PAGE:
“Yo no creo en brujas, pero que las hay, las hay”. That summarizes the agnostic’s creed. This is no attitude at all. It is sitting on the fence. It is renouncing the responsibility of judging, of choosing your path, of building and then standing behind your own convictions. In a word, it is evasion. I used to say I was an agnostic. No. Let’s take a stance. Let’s have the guts to say it. Let’s be bold for once. I am not an agnostic anymore. I am an atheist.
Agnosticism means not dismissing as false what you can’t prove to be false. It sounds reasonable. It’s like the onus of proof in a court of law: if you can’t prove the guy is a criminal, he is probably innocent. If I can’t prove God does not exist, He just might. And, of course, it is much easier to repent after a lifetime claiming “I don’t know” than claiming instead that God is a figment of man’s imagination motivated by his inherent weakness.
I remember reading one of my “formative” books, “Trinity”, by Leon Uris. It’s background is the conflict between the IRA and the British occupation of Ireland, but, as expected, it is a lot about religion too. Besides my father’s weird admonition when handing me the book, “Ireland is the birthplace of violence”, I remember little of it. But one thing stuck in my mind: how man weakens with age. The book begins and ends with an old man repenting on its deathbed: first, the protagonist’s father, and then, the protagonist himself, who had always vilified his father’s weakness.
If we can’t really know (because, of course, we can’t), why should we take such a radical stance and deny God? Much better would be to simply say we don’t know. At the very least, it would provide for a better case at our deathbed. Leonard Peikoff taught me otherwise in Chapter 5 of OPAR. And that has changed me for good. My wife regrets that fact, though. She wanted to baptize our daughter. I said “no”.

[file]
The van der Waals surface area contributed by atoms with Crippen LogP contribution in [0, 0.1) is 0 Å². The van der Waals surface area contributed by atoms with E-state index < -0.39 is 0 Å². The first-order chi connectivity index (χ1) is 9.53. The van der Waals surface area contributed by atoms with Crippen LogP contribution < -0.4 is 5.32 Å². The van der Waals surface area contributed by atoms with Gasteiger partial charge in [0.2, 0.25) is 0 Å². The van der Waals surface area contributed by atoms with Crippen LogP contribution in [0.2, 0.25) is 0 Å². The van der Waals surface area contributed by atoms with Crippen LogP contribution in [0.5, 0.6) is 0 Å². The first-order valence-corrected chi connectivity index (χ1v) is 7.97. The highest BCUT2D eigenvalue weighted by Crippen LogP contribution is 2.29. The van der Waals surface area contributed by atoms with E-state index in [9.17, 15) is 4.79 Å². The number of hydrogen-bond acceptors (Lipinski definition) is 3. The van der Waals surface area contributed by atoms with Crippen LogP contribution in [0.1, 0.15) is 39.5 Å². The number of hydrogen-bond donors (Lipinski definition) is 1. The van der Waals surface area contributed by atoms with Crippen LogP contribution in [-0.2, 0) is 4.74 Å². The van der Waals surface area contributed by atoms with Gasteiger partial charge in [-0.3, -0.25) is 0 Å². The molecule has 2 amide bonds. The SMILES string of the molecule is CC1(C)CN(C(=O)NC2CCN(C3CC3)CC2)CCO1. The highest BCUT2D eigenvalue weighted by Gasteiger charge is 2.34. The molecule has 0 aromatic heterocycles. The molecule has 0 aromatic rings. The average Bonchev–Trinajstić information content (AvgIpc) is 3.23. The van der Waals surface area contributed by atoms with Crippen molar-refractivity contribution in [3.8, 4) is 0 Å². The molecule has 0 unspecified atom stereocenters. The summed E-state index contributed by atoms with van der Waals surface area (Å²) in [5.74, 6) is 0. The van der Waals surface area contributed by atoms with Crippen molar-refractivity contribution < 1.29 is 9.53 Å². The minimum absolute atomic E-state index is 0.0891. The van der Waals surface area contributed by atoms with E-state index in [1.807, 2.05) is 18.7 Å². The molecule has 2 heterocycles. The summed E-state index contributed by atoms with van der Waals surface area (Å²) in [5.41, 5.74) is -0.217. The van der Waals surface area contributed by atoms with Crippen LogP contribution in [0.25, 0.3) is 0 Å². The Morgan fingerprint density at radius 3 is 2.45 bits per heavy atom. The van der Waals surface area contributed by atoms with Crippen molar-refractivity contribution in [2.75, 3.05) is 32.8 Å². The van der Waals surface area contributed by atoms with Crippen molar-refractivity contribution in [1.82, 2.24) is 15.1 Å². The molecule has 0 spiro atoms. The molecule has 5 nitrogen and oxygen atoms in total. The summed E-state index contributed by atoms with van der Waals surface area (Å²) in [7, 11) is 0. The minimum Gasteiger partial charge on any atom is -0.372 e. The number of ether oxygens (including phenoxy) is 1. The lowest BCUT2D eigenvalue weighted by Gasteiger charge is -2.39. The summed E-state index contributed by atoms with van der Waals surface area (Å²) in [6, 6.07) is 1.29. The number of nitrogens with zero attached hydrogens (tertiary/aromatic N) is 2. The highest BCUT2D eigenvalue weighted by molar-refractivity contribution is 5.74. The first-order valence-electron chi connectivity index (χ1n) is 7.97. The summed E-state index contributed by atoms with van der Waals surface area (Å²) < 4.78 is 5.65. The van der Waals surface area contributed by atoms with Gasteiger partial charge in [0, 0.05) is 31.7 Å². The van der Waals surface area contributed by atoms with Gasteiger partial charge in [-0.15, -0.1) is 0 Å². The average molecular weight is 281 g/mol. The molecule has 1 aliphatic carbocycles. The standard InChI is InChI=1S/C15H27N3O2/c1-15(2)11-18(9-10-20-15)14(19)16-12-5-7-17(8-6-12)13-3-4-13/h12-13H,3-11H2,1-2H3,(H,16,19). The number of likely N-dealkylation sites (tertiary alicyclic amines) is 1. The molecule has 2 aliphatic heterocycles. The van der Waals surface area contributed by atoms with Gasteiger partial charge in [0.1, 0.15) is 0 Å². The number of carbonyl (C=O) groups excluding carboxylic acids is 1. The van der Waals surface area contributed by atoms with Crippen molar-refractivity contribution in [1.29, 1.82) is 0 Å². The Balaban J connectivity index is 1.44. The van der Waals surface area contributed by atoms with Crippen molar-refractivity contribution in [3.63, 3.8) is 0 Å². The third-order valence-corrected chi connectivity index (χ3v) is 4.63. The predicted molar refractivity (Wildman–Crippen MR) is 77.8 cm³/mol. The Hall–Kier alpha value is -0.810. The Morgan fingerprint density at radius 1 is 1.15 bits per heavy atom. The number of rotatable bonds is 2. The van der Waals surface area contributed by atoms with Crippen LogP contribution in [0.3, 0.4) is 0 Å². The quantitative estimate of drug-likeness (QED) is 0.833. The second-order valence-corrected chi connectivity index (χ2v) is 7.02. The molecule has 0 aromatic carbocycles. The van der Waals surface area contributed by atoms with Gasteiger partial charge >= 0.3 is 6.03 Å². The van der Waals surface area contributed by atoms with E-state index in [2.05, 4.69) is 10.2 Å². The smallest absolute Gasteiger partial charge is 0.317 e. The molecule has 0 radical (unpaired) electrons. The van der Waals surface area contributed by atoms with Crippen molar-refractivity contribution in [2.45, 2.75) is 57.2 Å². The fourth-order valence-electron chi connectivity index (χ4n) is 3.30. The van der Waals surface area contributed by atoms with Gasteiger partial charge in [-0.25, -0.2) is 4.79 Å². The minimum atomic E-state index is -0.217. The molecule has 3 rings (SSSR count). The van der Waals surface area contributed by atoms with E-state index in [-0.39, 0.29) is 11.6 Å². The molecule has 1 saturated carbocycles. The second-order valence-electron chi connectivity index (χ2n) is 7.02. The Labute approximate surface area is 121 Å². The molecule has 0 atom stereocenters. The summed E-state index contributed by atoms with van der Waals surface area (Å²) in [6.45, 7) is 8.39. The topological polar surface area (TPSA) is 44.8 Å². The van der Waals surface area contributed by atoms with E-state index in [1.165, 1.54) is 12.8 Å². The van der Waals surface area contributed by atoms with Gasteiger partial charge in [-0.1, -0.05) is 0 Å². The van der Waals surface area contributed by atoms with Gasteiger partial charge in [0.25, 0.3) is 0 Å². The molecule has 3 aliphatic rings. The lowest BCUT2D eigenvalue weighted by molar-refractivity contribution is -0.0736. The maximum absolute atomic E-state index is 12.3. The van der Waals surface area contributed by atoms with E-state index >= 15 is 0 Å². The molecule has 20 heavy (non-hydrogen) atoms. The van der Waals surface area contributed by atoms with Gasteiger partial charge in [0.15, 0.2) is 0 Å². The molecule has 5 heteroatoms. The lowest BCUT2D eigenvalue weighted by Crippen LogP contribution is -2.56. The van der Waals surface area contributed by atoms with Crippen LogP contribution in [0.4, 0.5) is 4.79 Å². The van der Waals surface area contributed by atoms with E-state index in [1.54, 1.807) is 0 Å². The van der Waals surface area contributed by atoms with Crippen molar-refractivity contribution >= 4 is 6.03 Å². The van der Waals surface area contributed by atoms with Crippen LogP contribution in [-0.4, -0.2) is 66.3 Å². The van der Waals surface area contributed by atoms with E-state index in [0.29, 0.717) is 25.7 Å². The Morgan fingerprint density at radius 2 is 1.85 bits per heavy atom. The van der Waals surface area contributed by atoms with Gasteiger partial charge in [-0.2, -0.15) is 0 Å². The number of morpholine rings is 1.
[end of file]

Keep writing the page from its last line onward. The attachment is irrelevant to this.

Agnosticism is not simply the pleading of ignorance. It is tacitly accepting that the arbitrary deserves the same cognitive respect as the logically supported. It is tacitly accepting the onus of proof of a negative. But the most we can do when trying to prove negatives is to fall on a sort of Cartesian doubt that leads us nowhere but to end up accepting what we are so inclined to accept anyway. For Descartes, it was God; for the agnostic, it is his coward “stance” of not dismissing arbitrary claims, claims not grounded in any evidence. Such an attitude, says Peikoff, “is incomparably more destructive than any error committed by a man devoted to reason who takes definite stands on the basis of mistaken arguments”. And there is this word “tacitly” I have used. A man should never make tacit propositions. I have erred a lot in life, but if there is one thing that makes me proud about my errors is that I erred by doing, not by sitting on the fence.
If I ever get the chance to have a deathbed (which, according to my lifestyle, is highly unlikely), I hope I won’t repent. But even if I do, I still have one last resort to rationality. In his deathbed, Voltaire is said to have been visited by a priest who urged him to renounce the devil. Voltaire considered it, but chose not to. Hard to deny his reasoning.
“This is no time,” he said, “to be making new enemies”.